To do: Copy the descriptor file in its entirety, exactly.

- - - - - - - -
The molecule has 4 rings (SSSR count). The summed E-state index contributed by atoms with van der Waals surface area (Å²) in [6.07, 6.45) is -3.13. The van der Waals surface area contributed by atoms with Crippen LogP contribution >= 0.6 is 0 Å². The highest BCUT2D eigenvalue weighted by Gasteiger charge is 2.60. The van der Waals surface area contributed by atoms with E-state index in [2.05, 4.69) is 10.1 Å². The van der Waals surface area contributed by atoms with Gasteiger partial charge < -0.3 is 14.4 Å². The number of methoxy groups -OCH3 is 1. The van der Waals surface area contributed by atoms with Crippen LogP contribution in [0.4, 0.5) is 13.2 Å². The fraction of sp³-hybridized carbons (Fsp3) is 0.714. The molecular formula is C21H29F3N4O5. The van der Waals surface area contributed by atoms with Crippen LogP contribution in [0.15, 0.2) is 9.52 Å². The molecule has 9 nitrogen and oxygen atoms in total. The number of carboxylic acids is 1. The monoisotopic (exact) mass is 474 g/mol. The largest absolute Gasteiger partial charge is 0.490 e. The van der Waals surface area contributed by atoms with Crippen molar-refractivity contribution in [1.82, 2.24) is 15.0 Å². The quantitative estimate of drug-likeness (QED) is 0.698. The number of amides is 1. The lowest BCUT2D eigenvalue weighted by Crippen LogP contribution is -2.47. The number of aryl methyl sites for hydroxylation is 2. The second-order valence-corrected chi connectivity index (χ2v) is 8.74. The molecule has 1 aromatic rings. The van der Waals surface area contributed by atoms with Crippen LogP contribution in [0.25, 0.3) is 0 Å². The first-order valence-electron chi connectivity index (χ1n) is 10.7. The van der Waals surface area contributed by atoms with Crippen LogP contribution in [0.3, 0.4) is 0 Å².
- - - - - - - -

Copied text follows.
The molecule has 4 rings (SSSR count). The summed E-state index contributed by atoms with van der Waals surface area (Å²) in [6.07, 6.45) is -3.13. The van der Waals surface area contributed by atoms with Crippen LogP contribution >= 0.6 is 0 Å². The highest BCUT2D eigenvalue weighted by Gasteiger charge is 2.60. The van der Waals surface area contributed by atoms with E-state index in [2.05, 4.69) is 10.1 Å². The van der Waals surface area contributed by atoms with Gasteiger partial charge < -0.3 is 14.4 Å². The number of methoxy groups -OCH3 is 1. The van der Waals surface area contributed by atoms with Crippen LogP contribution in [0.4, 0.5) is 13.2 Å². The fraction of sp³-hybridized carbons (Fsp3) is 0.714. The molecular formula is C21H29F3N4O5. The van der Waals surface area contributed by atoms with Crippen LogP contribution in [0.15, 0.2) is 9.52 Å². The molecule has 9 nitrogen and oxygen atoms in total. The number of carboxylic acids is 1. The monoisotopic (exact) mass is 474 g/mol. The largest absolute Gasteiger partial charge is 0.490 e. The van der Waals surface area contributed by atoms with Crippen molar-refractivity contribution in [1.82, 2.24) is 15.0 Å². The quantitative estimate of drug-likeness (QED) is 0.698. The number of amides is 1. The lowest BCUT2D eigenvalue weighted by Crippen LogP contribution is -2.47. The number of aryl methyl sites for hydroxylation is 2. The second-order valence-corrected chi connectivity index (χ2v) is 8.74. The molecule has 1 aromatic rings. The van der Waals surface area contributed by atoms with Crippen LogP contribution in [0.25, 0.3) is 0 Å². The first-order valence-electron chi connectivity index (χ1n) is 10.7. The van der Waals surface area contributed by atoms with Crippen LogP contribution in [0.3, 0.4) is 0 Å².